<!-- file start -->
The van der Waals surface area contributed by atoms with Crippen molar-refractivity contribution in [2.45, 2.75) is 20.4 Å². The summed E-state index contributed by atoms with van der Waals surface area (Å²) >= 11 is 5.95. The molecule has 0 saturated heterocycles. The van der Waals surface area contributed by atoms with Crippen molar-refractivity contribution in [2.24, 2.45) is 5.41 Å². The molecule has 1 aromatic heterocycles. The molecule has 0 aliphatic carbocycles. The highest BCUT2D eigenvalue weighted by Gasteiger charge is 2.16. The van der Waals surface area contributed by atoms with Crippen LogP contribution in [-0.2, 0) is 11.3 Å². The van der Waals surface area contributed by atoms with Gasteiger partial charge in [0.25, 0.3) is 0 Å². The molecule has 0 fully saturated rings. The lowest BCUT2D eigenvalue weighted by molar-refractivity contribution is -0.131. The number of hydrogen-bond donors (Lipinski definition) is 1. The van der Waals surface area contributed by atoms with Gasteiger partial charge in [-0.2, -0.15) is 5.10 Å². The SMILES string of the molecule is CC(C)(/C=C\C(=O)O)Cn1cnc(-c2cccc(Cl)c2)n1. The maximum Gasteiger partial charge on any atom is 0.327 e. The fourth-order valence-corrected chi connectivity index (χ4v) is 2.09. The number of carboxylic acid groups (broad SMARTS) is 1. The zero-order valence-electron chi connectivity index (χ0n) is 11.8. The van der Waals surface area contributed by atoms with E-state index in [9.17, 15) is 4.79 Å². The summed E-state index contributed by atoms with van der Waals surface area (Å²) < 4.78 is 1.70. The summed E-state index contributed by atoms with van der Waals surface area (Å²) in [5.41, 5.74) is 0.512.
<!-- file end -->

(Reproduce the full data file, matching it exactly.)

The van der Waals surface area contributed by atoms with Crippen molar-refractivity contribution in [2.45, 2.75) is 20.4 Å². The summed E-state index contributed by atoms with van der Waals surface area (Å²) >= 11 is 5.95. The molecule has 0 saturated heterocycles. The van der Waals surface area contributed by atoms with Crippen molar-refractivity contribution in [2.24, 2.45) is 5.41 Å². The molecule has 1 aromatic heterocycles. The molecule has 0 aliphatic carbocycles. The highest BCUT2D eigenvalue weighted by Gasteiger charge is 2.16. The van der Waals surface area contributed by atoms with Crippen LogP contribution in [-0.2, 0) is 11.3 Å². The van der Waals surface area contributed by atoms with Gasteiger partial charge in [0.25, 0.3) is 0 Å². The molecule has 0 fully saturated rings. The lowest BCUT2D eigenvalue weighted by molar-refractivity contribution is -0.131. The number of hydrogen-bond donors (Lipinski definition) is 1. The van der Waals surface area contributed by atoms with Gasteiger partial charge in [-0.2, -0.15) is 5.10 Å². The SMILES string of the molecule is CC(C)(/C=C\C(=O)O)Cn1cnc(-c2cccc(Cl)c2)n1. The maximum Gasteiger partial charge on any atom is 0.327 e. The fourth-order valence-corrected chi connectivity index (χ4v) is 2.09. The number of carboxylic acid groups (broad SMARTS) is 1. The zero-order valence-electron chi connectivity index (χ0n) is 11.8. The van der Waals surface area contributed by atoms with E-state index in [9.17, 15) is 4.79 Å². The summed E-state index contributed by atoms with van der Waals surface area (Å²) < 4.78 is 1.70. The summed E-state index contributed by atoms with van der Waals surface area (Å²) in [5.41, 5.74) is 0.512.